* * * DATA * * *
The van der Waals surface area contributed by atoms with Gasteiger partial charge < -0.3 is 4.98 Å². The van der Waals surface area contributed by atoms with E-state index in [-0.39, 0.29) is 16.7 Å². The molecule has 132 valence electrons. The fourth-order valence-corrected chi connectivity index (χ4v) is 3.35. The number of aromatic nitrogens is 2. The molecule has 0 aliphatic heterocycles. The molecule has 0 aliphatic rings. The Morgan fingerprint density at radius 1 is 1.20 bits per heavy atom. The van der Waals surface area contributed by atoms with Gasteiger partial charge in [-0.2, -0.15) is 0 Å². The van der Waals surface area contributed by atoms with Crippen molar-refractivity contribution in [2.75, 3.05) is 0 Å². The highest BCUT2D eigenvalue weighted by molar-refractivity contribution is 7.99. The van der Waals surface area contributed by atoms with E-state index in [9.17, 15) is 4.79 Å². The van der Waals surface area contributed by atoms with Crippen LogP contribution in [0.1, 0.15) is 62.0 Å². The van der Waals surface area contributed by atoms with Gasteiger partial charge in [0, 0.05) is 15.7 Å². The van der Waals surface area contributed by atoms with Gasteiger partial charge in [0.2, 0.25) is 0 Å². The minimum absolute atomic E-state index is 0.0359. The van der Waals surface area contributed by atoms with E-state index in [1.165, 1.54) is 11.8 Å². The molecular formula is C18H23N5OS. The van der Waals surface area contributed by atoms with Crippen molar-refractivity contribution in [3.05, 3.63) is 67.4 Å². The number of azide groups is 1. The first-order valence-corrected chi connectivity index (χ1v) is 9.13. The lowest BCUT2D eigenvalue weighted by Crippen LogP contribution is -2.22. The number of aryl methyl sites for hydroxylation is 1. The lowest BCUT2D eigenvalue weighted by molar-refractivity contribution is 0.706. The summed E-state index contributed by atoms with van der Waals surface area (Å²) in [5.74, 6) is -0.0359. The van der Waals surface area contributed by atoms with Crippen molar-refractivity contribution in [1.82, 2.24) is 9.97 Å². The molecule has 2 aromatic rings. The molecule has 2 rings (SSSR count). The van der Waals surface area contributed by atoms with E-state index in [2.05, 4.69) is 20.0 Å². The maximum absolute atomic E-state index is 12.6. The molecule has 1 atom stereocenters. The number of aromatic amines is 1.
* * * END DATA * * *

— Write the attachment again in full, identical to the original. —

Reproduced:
The van der Waals surface area contributed by atoms with Gasteiger partial charge < -0.3 is 4.98 Å². The van der Waals surface area contributed by atoms with E-state index in [-0.39, 0.29) is 16.7 Å². The molecule has 132 valence electrons. The fourth-order valence-corrected chi connectivity index (χ4v) is 3.35. The number of aromatic nitrogens is 2. The molecule has 0 aliphatic heterocycles. The molecule has 0 aliphatic rings. The Morgan fingerprint density at radius 1 is 1.20 bits per heavy atom. The van der Waals surface area contributed by atoms with Gasteiger partial charge in [-0.2, -0.15) is 0 Å². The van der Waals surface area contributed by atoms with Crippen molar-refractivity contribution in [2.75, 3.05) is 0 Å². The highest BCUT2D eigenvalue weighted by molar-refractivity contribution is 7.99. The van der Waals surface area contributed by atoms with E-state index in [9.17, 15) is 4.79 Å². The van der Waals surface area contributed by atoms with Crippen LogP contribution in [0.1, 0.15) is 62.0 Å². The van der Waals surface area contributed by atoms with Gasteiger partial charge in [0, 0.05) is 15.7 Å². The van der Waals surface area contributed by atoms with Gasteiger partial charge in [0.2, 0.25) is 0 Å². The minimum absolute atomic E-state index is 0.0359. The van der Waals surface area contributed by atoms with E-state index in [1.165, 1.54) is 11.8 Å². The molecular formula is C18H23N5OS. The van der Waals surface area contributed by atoms with Crippen molar-refractivity contribution in [3.05, 3.63) is 67.4 Å². The number of azide groups is 1. The first-order valence-corrected chi connectivity index (χ1v) is 9.13. The lowest BCUT2D eigenvalue weighted by Crippen LogP contribution is -2.22. The number of aryl methyl sites for hydroxylation is 1. The lowest BCUT2D eigenvalue weighted by molar-refractivity contribution is 0.706. The summed E-state index contributed by atoms with van der Waals surface area (Å²) in [5.74, 6) is -0.0359. The van der Waals surface area contributed by atoms with Crippen molar-refractivity contribution in [1.82, 2.24) is 9.97 Å². The molecule has 2 aromatic rings. The molecule has 2 rings (SSSR count). The van der Waals surface area contributed by atoms with E-state index in [2.05, 4.69) is 20.0 Å². The maximum absolute atomic E-state index is 12.6. The molecule has 1 atom stereocenters. The number of aromatic amines is 1.